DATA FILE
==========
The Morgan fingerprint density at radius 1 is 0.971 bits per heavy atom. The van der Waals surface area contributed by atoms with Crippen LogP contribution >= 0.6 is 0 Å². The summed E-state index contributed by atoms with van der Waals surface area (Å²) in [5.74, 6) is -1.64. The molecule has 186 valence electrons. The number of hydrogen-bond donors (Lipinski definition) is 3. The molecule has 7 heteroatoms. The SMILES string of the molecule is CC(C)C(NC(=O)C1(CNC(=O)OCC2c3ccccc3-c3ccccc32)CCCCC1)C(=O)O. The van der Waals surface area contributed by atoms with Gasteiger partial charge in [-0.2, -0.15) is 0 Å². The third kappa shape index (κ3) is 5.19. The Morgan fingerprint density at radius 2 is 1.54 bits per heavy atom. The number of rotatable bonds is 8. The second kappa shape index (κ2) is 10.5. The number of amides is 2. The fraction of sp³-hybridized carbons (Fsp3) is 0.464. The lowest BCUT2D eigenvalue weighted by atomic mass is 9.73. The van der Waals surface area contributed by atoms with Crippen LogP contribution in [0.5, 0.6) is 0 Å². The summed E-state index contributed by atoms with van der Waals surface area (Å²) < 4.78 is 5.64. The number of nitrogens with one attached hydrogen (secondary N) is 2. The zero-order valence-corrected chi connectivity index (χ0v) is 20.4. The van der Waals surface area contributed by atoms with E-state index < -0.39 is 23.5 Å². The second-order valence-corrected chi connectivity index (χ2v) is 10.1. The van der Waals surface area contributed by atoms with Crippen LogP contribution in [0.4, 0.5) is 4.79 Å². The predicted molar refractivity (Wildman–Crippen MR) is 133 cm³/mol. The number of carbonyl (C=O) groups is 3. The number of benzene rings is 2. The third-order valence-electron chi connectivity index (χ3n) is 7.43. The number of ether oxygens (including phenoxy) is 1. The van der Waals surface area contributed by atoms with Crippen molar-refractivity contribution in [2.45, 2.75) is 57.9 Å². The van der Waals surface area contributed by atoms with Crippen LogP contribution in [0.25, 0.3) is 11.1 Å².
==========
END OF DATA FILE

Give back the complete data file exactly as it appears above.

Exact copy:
The Morgan fingerprint density at radius 1 is 0.971 bits per heavy atom. The van der Waals surface area contributed by atoms with Crippen LogP contribution >= 0.6 is 0 Å². The summed E-state index contributed by atoms with van der Waals surface area (Å²) in [5.74, 6) is -1.64. The molecule has 186 valence electrons. The number of hydrogen-bond donors (Lipinski definition) is 3. The molecule has 7 heteroatoms. The SMILES string of the molecule is CC(C)C(NC(=O)C1(CNC(=O)OCC2c3ccccc3-c3ccccc32)CCCCC1)C(=O)O. The van der Waals surface area contributed by atoms with Gasteiger partial charge in [-0.2, -0.15) is 0 Å². The third kappa shape index (κ3) is 5.19. The Morgan fingerprint density at radius 2 is 1.54 bits per heavy atom. The number of rotatable bonds is 8. The second kappa shape index (κ2) is 10.5. The number of amides is 2. The fraction of sp³-hybridized carbons (Fsp3) is 0.464. The lowest BCUT2D eigenvalue weighted by atomic mass is 9.73. The van der Waals surface area contributed by atoms with Crippen LogP contribution in [0.5, 0.6) is 0 Å². The summed E-state index contributed by atoms with van der Waals surface area (Å²) < 4.78 is 5.64. The number of nitrogens with one attached hydrogen (secondary N) is 2. The zero-order valence-corrected chi connectivity index (χ0v) is 20.4. The van der Waals surface area contributed by atoms with E-state index < -0.39 is 23.5 Å². The second-order valence-corrected chi connectivity index (χ2v) is 10.1. The van der Waals surface area contributed by atoms with Crippen LogP contribution in [0.4, 0.5) is 4.79 Å². The predicted molar refractivity (Wildman–Crippen MR) is 133 cm³/mol. The number of carbonyl (C=O) groups is 3. The number of benzene rings is 2. The third-order valence-electron chi connectivity index (χ3n) is 7.43. The number of ether oxygens (including phenoxy) is 1. The van der Waals surface area contributed by atoms with Crippen molar-refractivity contribution in [2.45, 2.75) is 57.9 Å². The van der Waals surface area contributed by atoms with Crippen LogP contribution in [0.25, 0.3) is 11.1 Å².